Can I bring home eggs from England?

Discussion in 'Local Chicken Laws & Ordinances (and how to change' started by GBov, Apr 25, 2016.

  1. GBov

    GBov Chillin' With My Peeps

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    So I am off to England this summer and have suddenly thought, why not bring some Cream Legbar eggs home with me? I cant see my ever paying $33 a chick but a pound an egg, yeh, that works lol.

    Does ANYONE know what the rules are for bringing eggs home from abroad? Flying out of England and into Florida.
     
  2. Egghead_Jr

    Egghead_Jr Overrun With Chickens

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    If your caught you lose the eggs. Not like they find a bullet because you used a nice handgun bag and missed a shell when cleaning it out for a carry on bag. That happened to my fathers friend. He spent the night in detention and missed the flight. His wife and friends traveling together had no idea what happened to him until he was let out the next day. But eggs? It's illegal but doubt you'll get detained, jut have to toss the eggs if caught.

    The Marans was a land race bird of France that was developed in England as a breed. Was a trade embargo at the time so the breeder smuggled them in a lunch basket with other food passing off as boiled eggs. Doubt you have the patience and time involved for paperwork to do it the right way before your trip. Smuggling is a viable option. Criminal as it is.
     
  3. GBov

    GBov Chillin' With My Peeps

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    I like your thinking but, with over 6 weeks to organize, perhaps I can manage to fly them in full radar view.
     
  4. sheila8

    sheila8 New Egg

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    This is general because I do not know the chicken breed or the part of England you are talking about . Florida has several licensed importers who might work with you.
    USDA has ways to expedite -know breeders brokers etc for some things. A permit will give you full radar.
    It used to be the airlines were less paranoid about unusual carry ons- but given the political climate, I would follow the rules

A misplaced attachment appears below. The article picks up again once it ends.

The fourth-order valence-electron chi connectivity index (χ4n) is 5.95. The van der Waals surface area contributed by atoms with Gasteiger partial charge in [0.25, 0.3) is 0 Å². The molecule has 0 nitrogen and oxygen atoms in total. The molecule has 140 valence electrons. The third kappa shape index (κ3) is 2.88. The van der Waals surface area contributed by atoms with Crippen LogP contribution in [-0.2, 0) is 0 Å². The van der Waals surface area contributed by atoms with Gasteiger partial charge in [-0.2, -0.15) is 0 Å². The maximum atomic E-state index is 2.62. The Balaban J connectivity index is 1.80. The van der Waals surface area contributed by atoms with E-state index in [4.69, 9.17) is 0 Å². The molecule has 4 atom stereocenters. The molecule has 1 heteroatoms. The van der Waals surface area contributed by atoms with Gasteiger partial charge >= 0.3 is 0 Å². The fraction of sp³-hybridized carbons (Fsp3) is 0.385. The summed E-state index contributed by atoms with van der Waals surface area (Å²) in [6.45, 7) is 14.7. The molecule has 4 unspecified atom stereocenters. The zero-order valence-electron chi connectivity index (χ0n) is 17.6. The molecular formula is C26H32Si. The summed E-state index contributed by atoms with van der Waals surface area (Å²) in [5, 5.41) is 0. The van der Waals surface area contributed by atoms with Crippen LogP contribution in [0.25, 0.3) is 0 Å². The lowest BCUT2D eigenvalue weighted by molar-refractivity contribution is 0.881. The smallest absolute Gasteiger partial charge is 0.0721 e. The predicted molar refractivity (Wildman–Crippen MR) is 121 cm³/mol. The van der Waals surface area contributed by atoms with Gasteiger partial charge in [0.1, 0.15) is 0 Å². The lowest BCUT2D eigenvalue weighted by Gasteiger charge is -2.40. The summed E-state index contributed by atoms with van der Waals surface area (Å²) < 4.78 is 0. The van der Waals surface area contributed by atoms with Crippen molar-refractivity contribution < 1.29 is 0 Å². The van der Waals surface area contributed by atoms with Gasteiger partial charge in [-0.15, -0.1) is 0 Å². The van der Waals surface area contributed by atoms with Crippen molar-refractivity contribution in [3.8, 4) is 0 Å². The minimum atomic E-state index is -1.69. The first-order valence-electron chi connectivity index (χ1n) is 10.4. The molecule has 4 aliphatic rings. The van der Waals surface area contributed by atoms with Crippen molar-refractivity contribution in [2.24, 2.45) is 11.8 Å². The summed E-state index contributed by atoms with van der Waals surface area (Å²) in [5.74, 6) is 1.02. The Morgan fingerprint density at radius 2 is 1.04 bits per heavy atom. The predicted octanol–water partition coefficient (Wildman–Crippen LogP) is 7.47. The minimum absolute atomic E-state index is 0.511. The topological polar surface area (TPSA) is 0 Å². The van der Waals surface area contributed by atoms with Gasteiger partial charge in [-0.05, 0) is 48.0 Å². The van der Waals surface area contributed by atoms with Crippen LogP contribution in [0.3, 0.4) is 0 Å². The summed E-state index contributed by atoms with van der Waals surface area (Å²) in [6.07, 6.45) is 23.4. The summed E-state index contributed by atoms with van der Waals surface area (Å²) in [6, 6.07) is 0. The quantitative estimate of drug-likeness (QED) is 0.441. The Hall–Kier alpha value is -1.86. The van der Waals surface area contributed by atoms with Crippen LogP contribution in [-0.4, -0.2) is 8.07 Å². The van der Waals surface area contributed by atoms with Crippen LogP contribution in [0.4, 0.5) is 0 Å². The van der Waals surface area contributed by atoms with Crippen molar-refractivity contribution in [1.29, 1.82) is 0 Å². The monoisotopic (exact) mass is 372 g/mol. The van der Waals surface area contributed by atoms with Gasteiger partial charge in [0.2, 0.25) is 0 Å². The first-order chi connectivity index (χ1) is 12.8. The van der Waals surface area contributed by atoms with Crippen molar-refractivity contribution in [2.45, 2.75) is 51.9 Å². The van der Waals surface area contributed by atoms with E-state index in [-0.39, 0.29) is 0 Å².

and certainly not say on the internet that I thought anyone should do anything but follow the rules.
    Most of the laws are there to protect you and the rest of your flock at home and a few others are there to ensure biosecurity- eggs being a fairly decent medium for some things and diseases we never want to encounter.
    I would call USDA quarantine station and ask the fee for an import permit. and a copy of the rules . It will probably include the rationale for those rules. Also check with somewhere like Sylvan Heights Waterfowl Park or the Florida Parrot importers. Sylvan Heights imports wild waterfowl species - they probably know all the rules, they have an import permit and might be helpful.
    It might be that an official might have to "inspect or view" or review the farm the eggs are coming from and check to make sure no disease has broken out in that area, and it might be that they will have advice about acclimating your new chickens when they hatch.
     
  5. MeepBeep

    MeepBeep Chillin' With My Peeps


    If the person is unwilling to spend $33 a chick, they certainly are not going to invest the tens of thousands it will likely cost in the end to legally import them... It's a bunch of red tape as well as cost with potential high risk loses, that is why so few import...
     
  6. sheila8

    sheila8 New Egg

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    So, in your opinion, is the expense with USDA or getting a vet certificate from England? I must be missing something or fees must have risen dramatically in the last couple of years.
    Looks to me from a quick scan of the USDA site they just need the USDA hatching egg form that gets them the egg permit which they can fax to USDA-vet section-and a vet certificate from a licensed vet in England (probably the vet the farm they will get the eggs from uses). I'm not saying BGov can do it for a pound or slightly more than a dollar an egg, but if we are just talking fees to bring the eggs in- they should be under the $33 per bird egg range if they do not bring in very many eggs and they are not selling anything. ( this is not considering the time to raise the chick, cost of incubator, cost of brooder or heat and electric etc etc. )
    It has been a few years since I have imported and I was working with other birds ( eggs are eggs? but attitudes toward species, how nice everyone is/was might be factors. - for instance -The vet I dealt with was on a retainer to a farm recommended by Sylvan Heights so did not charge me for the health certificate and when I called USDA a person who imported had given me a name of a person they dealt with who patiently answered my questions- which got me out of the answering machine line) . You could be right ,MeepBeep, times change and I guess a federal agency could be raking in as much money as you suggest for processing forms and vets in England could be more expensive than the vets I dealt with. Anyway a couple of phone calls or emails can't hurt.